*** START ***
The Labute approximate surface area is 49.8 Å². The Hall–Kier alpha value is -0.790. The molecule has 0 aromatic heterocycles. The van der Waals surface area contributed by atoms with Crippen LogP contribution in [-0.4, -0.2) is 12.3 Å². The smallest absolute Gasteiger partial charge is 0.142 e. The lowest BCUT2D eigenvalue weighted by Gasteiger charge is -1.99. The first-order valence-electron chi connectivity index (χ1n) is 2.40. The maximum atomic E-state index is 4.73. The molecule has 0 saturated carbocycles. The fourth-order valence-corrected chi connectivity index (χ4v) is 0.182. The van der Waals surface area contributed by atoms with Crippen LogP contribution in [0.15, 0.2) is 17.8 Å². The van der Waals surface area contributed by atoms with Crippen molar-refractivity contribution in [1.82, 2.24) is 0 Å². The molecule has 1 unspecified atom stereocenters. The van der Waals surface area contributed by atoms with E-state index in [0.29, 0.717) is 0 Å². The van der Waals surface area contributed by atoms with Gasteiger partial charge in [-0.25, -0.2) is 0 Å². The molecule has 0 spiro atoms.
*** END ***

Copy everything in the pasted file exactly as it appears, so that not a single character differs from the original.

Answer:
The Labute approximate surface area is 49.8 Å². The Hall–Kier alpha value is -0.790. The molecule has 0 aromatic heterocycles. The van der Waals surface area contributed by atoms with Crippen LogP contribution in [-0.4, -0.2) is 12.3 Å². The smallest absolute Gasteiger partial charge is 0.142 e. The lowest BCUT2D eigenvalue weighted by Gasteiger charge is -1.99. The first-order valence-electron chi connectivity index (χ1n) is 2.40. The maximum atomic E-state index is 4.73. The molecule has 0 saturated carbocycles. The fourth-order valence-corrected chi connectivity index (χ4v) is 0.182. The van der Waals surface area contributed by atoms with Crippen LogP contribution in [0.15, 0.2) is 17.8 Å². The van der Waals surface area contributed by atoms with Crippen molar-refractivity contribution in [1.82, 2.24) is 0 Å². The molecule has 1 unspecified atom stereocenters. The van der Waals surface area contributed by atoms with E-state index in [0.29, 0.717) is 0 Å². The van der Waals surface area contributed by atoms with Gasteiger partial charge in [-0.25, -0.2) is 0 Å². The molecule has 0 spiro atoms.